Location: Great Basin Rangelands ResearchTitle: Rainfall interception and partitioning by pinus monophylla and juniperus osteosperma) Author
Submitted to: Society for Range Management Meeting Abstracts
Publication Type: Abstract Only
Publication Acceptance Date: 9/15/2010
Publication Date: 2/6/2011
Citation: Lossing, S., Stringham, T., Weltz, M.A. 2011. Rainfall interception and partitioning by pinus monophylla and juniperus osteosperma [abstract]. Society for Range Management. p. 242. Interpretive Summary:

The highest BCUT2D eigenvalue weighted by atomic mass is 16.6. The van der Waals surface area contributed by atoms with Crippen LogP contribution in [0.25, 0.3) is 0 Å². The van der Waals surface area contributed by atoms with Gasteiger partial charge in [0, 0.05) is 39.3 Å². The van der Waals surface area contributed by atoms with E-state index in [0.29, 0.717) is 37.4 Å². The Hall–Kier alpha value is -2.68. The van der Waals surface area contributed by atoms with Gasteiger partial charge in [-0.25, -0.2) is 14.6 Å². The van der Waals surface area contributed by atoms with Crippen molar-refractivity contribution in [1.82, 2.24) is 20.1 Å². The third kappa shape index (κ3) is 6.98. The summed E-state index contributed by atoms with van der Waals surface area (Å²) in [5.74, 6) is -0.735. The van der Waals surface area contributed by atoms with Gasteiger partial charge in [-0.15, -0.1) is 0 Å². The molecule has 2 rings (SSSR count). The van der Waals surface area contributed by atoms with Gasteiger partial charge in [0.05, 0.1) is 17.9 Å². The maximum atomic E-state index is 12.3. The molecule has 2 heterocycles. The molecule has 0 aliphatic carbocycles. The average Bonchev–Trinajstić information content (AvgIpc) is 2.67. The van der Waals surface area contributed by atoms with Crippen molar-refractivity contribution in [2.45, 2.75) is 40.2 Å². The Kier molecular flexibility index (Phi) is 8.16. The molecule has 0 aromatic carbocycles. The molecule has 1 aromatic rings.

Technical Abstract: This study investigated canopy interception of simulated rainfall by singleleaf piñon (Pinus monophylla) and Utah juniper (Juniperus osteosperma) in central Nevada. Research has shown that although piñon and juniper occurred historically throughout the western United States, the infilling of woodlands and expansion into sagebrush steppe has caused a degradation of understory vegetation communities leading to increased surface runoff and soil erosion. We hypothesize that canopy interception of rainfall plays a significant role in the degradation of understory plant communities by reducing available soil water. For our study, four storm sizes 2.5, 7.6, 12.7 and 19.1 mm were applied to trees of various sizes. Interception was quantified using total precipitation applied minus stemflow and throughfall. Results of this study indicate that singleleaf piñon and Utah juniper partition throughfall and stemflow differently. Additionally, the most typical central Nevada rainfall event of 2.5 mm was almost entirely absorbed by the tree canopy. These results show canopy interception is a critical part of piñon and juniper’s ability to dominate site resources. Analysis of variance will be used to partition differences between species and storm sizes. A predictive model, determined through regression analysis, of interception as a function of tree species and allometrics is currently being developed and results will be presented.